The abrasive slurry may further include a grinding aid to increase the grinding efficiency and cut rate. A useful grinding aid can be inorganic based, such as a halide salt, for example, sodium cryolite, and potassium tetrafluoroborate; or organic based, such as a chlorinated wax, for example, polyvinyl chloride. A particular embodiment includes cryolite and potassium tetrafluoroborate with particle size ranging from 1 micron to 80 microns, and most typically from 5 microns to 30 microns. The weight percent of grinding aid is generally not greater than about 50 wt %, such as from about 0 wt % to 50 wt %, and most typically from about 10 wt % to 30 wt % of the entire slurry (including the abrasive grains).

The binder formulation may be useful in forming a structured abrasive article. For example, the binder formulation may be coated on a backing, partially cured and patterned to form abrasive structures. In a particular embodiment, the structured abrasive article may be formed without the use of functional powder.

FIG. 2 includes an illustration of an exemplary process. A backing 202 is paid from roll 204. The backing 202 is coated with a binder formulation 208 dispensed from a coating apparatus 206. An exemplary coating apparatus includes a drop die coater, a knife coater, a curtain coater, a vacuum die coater or a die coater. Coating methodologies can include either contact or non contact methods. Such methods include 2 roll, 3 roll reverse, knife over roll, slot die, gravure, extrusion or spray coating applications.

In a particular embodiment, the binder formulation 208 is provided in a slurry including the formulation and abrasive grains. In an alternative embodiment, the binder formulation 208 is dispensed separate from the abrasive grains. The abrasive grains may be provided following coating of the backing 202 with the binder formulation 208, after partial curing of the binder formulation 208, after patterning of the binder formulation 208, or after fully curing the binder formulation 208. The abrasive grains may, for example, be applied by a technique, such as electrostatic coating, drop coating or mechanical projection.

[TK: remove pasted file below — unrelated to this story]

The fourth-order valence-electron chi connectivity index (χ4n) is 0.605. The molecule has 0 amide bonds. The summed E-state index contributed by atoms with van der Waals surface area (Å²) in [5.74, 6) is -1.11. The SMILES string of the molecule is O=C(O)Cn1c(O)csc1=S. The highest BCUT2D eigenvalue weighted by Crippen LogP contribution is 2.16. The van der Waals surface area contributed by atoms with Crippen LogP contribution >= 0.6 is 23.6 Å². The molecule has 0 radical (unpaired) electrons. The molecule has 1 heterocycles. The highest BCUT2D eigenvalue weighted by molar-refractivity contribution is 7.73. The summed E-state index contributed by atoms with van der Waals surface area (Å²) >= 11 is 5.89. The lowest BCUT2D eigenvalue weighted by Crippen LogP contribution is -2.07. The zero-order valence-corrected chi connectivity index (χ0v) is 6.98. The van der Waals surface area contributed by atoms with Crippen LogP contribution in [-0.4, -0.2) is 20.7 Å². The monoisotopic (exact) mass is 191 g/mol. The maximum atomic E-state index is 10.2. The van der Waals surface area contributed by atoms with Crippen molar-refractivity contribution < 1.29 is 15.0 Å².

The binder formulation is partially cured through an energy source 210. The selection of the energy source 210 depends in part upon the chemistry of the binder formulation. The energy source 210 may be a source of thermal energy or actinic radiation energy, such as electron beam, ultraviolet light, or visible light. The amount of energy used depends on the chemical nature of the reactive groups in the precursor polymer constituents, as well as upon the thickness and density of the binder formulation 208. For thermal energy, an oven temperature of about 75° C. to about 150° C. and duration of about 5 minutes to about 60 minutes are generally sufficient. Electron beam radiation or ionizing radiation may be used at an energy level of about 0.1 MRad to about 100 MRad, particularly at an energy level of about 1 MRad to about 10 MRad. Ultraviolet radiation includes radiation having a wavelength within a range of about 200 nanometers to about 400 nanometers, particularly within a range of about 250 nanometers to 400 nanometers. Visible radiation includes radiation having a wavelength within a range of about 400 nanometers to about 800 nanometers, particularly in a range of about 400 nanometers to about 550 nanometers. Curing parameters, such as exposure, are generally formulation dependent and can be adjusted via lamp power and belt speed.

In an exemplary embodiment, the energy source 210 provides actinic radiation to the coated backing, partially curing the binder formulation 208. In another embodiment, the binder formulation 208 is thermally curable and the energy source 210 provides heat for thermal treatment. In a further embodiment, the binder formulation 208 may include actinic radiation curable and thermally curable components. As such, the binder formulation may be partially cured through one of thermal and actinic radiation curing and cured to complete curing through a second of thermal and actinic radiation curing. For example, an epoxy constituent of the binder formulation may be partially cured using ultraviolet electromagnetic radiation and an acrylic constituent of the binder formulation may be further cured through thermal curing.